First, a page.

“How’s your night?,” I asked the Somali woman filling up at the gas pump across from me.
“Good, it’s good,” she said.
It was Sunday. The town was abuzz about the positively psychedelic crop of fall colors exploding absolutely everywhere, the just-run Twin Cities marathon, and the young and hungry Minnesota Vikings, who’d beaten Tennessee a few hours earlier in downtown Minneapolis.
“Did you see the game?” I said, looking for a bridge between our worlds.
“No, I did not. I’m not a…,” she said in halting English, her eyes rolling skyward and searching for the word, “fan.”
I wouldn’t have it. I explained to her that the local football team plays once a week, usually on Sundays, and that as a Minnesotan she had better get with it, because these Vikings are hot, young, finding their groove, and the whole state is very excited — for the first time in quite a while.
Her face brightened with a wary smile. She finished at the pump and got in her car without a word. Just before driving off, she gathered herself and turned to me with an excited nod.
“OK!,” she said, eyes wide and illuminated by the neon gas station sign, “I will be a ‘fan’ next week!”
And so it begins — the long journey of hope and heartbreak that is the fate and legacy of every Minnesota Vikings fan. And while I wouldn’t wish some of the more knuckle-headed strains of NFL fanaticism on her, my encounter with our new purple convert proves that when all else fails, when political, personal, familial, geographic, big and little differences divide, the Vikings provide as true a tribal bond as the team’s Nordic namesake itself, and gives us all something to talk about.
Or complain about, as it were.
What I didn’t tell the woman in the flowing white lace hijab is that earlier that evening I was lucky enough to partake in the age-old Minnesota tradition of gathering around the HD campfire with family, and sharing decades’ worth of laughs and memories about our long strange trip together as slaves to those stupid horned helmets, which have promised so much unfulfilled glory for so long.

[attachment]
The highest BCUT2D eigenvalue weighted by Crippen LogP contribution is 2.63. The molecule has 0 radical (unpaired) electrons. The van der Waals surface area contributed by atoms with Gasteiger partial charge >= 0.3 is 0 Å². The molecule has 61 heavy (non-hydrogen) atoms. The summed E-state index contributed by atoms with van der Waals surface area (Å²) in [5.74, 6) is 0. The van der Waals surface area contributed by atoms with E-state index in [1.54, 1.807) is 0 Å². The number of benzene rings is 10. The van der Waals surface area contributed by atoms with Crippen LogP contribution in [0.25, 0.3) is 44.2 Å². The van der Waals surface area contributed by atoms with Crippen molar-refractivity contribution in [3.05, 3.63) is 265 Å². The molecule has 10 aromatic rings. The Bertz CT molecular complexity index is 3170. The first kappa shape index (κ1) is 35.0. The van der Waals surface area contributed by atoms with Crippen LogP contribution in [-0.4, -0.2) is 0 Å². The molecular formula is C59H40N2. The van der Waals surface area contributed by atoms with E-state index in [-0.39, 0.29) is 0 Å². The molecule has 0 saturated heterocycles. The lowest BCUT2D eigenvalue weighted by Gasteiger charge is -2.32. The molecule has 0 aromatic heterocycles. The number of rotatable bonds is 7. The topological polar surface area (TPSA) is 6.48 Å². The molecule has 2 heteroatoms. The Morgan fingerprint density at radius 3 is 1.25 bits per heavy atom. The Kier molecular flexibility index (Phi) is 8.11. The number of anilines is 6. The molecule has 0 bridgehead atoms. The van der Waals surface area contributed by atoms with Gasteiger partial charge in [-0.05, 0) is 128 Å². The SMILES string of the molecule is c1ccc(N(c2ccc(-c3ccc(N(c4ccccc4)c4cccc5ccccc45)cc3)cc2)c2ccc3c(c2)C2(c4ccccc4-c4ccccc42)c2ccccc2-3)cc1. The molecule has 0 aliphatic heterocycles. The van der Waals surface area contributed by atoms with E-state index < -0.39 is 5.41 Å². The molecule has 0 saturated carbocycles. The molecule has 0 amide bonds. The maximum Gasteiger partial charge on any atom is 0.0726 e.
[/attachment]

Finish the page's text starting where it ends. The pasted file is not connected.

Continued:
How do you say “suckers” in Somali?
My brothers and I have been watching football with our dad since the ’60s, most memorably the four Super Bowl losses, the Favre years, and everything in between. We never actually go to the games (see: NFL knuckleheads, above), opting instead for the comfort and clickability of the old man’s basement in West Bloomington, which last week drew a full house of damaged fanatics, true believers, and football-oblivious kids and womenfolk.
Inevitably, the conversation veers off into other topics, but for the most part our peanut gallery spends its time sizing up the announcers, coaches, players, local media celebrities and the latest music news. I often wonder where we’d be without this little Sunday church of our own making, because the fact is we are men, and being men we need ice-breakers and a reason to get together.
The truth is, no matter what’s going on in our personal or professional lives, no matter how much reality bites, no matter how many elephants sit in the middle of that shag-carpeted rec room, those stupid purple helmets provide an escape, some father-son-brother dialogue, and a key to all sorts of conversations that start with, “How ‘bout those Vikes?”
Which is what I said to my friend and Nigeria native Martin Onuh, owner of C&K Food & Fuel, the day after the Tennessee game. One of the main reasons Martin wanted to move to America 10 years ago was to watch football and baseball, which he now does seven days a week behind the counter at C&K.
“I love [safety] Harrison Smith, he really hits. And [scatback/receiver] Percy Harvin — unbelievable,” said Martin, his beaming smile looking very much like the lights of a growing bandwagon. “I am really really surprised, because I thought we were going to be really really bad this year. Now I’m thinking playoffs, at least.”
Jim Walsh lives and grew up in East Harriet.